Creating accessible content
Web writers have an important role to play in accessibility. They must ensure content they add to accessible web templates doesn’t create barriers for people with disabilities.
- Provide a text alternative for images
Write a short text alternative for images that provide information or act as a link. For detailed images, add a long text alternative (on the same or a linked page). Leave the text alternative blank for images that are purely decorative.
- Choose images that don’t rely on colour
Don’t use images that use colour alone to convey information. Supplement colour with text labels, patterns or textures.
- Choose images with high colour contrast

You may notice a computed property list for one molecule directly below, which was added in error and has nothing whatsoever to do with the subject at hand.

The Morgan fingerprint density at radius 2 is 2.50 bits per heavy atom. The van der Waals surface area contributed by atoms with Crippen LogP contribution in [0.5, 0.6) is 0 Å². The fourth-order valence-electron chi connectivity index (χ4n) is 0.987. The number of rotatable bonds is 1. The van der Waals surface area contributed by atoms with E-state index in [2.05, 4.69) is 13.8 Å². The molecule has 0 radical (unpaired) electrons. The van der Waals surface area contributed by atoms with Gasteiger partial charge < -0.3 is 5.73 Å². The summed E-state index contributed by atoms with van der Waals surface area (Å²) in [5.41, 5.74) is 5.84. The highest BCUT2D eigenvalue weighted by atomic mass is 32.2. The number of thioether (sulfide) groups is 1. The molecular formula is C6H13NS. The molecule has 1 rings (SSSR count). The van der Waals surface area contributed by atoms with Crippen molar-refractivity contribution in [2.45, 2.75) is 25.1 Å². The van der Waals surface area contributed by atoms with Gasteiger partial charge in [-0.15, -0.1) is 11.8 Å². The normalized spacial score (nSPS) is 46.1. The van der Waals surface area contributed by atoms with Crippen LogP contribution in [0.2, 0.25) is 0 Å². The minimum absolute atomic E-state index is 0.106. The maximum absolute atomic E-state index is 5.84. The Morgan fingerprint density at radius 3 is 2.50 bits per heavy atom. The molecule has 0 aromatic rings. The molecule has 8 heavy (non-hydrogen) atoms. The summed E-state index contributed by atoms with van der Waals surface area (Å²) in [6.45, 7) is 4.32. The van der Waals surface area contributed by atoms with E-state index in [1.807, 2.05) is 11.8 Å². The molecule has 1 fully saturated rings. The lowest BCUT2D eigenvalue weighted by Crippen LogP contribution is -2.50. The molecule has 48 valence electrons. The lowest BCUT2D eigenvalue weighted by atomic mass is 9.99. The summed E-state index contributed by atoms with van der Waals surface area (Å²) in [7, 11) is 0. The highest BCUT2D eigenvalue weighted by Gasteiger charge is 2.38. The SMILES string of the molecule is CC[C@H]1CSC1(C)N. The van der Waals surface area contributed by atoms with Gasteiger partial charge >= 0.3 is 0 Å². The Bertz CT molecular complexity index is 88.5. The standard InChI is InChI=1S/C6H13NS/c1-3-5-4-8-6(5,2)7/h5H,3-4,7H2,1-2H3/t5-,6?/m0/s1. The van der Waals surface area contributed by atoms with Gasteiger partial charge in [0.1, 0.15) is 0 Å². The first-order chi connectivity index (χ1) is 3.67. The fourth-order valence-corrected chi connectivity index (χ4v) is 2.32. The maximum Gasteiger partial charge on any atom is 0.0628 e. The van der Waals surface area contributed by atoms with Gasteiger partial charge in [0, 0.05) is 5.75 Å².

Avoid using images where the text and background colour combinations provide poor contrast.
- Don’t turn text into an image
Use live text rather than images of text. If necessary, get a web developer to create a style to display the text as desired.
- Use icons consistently
If the site uses icons to label document downloads or link behaviours, use them consistently and with the same text alternatives.
- Don’t rely on sensory characteristics
Avoid writing instructions that rely on colour, size, shape, position or orientation. Supplement with references to text labels.
- Tag foreign language words
Use the appropriate language tags around foreign language words or phrases, unless they have become part of English or are commonly used in a particular discipline or profession.
- Tag headings, lists, quotations and tables
Use the relevant HTML or PDF tags to identify headings, lists, quotations and table header cells and data cells.
- Write meaningful <titles>
Identify pages and documents with a meaningful title.
- Write meaningful link text
Show the purpose or function of a link by labelling it clearly. Where possible, write links that are meaningful without relying on the nearby content.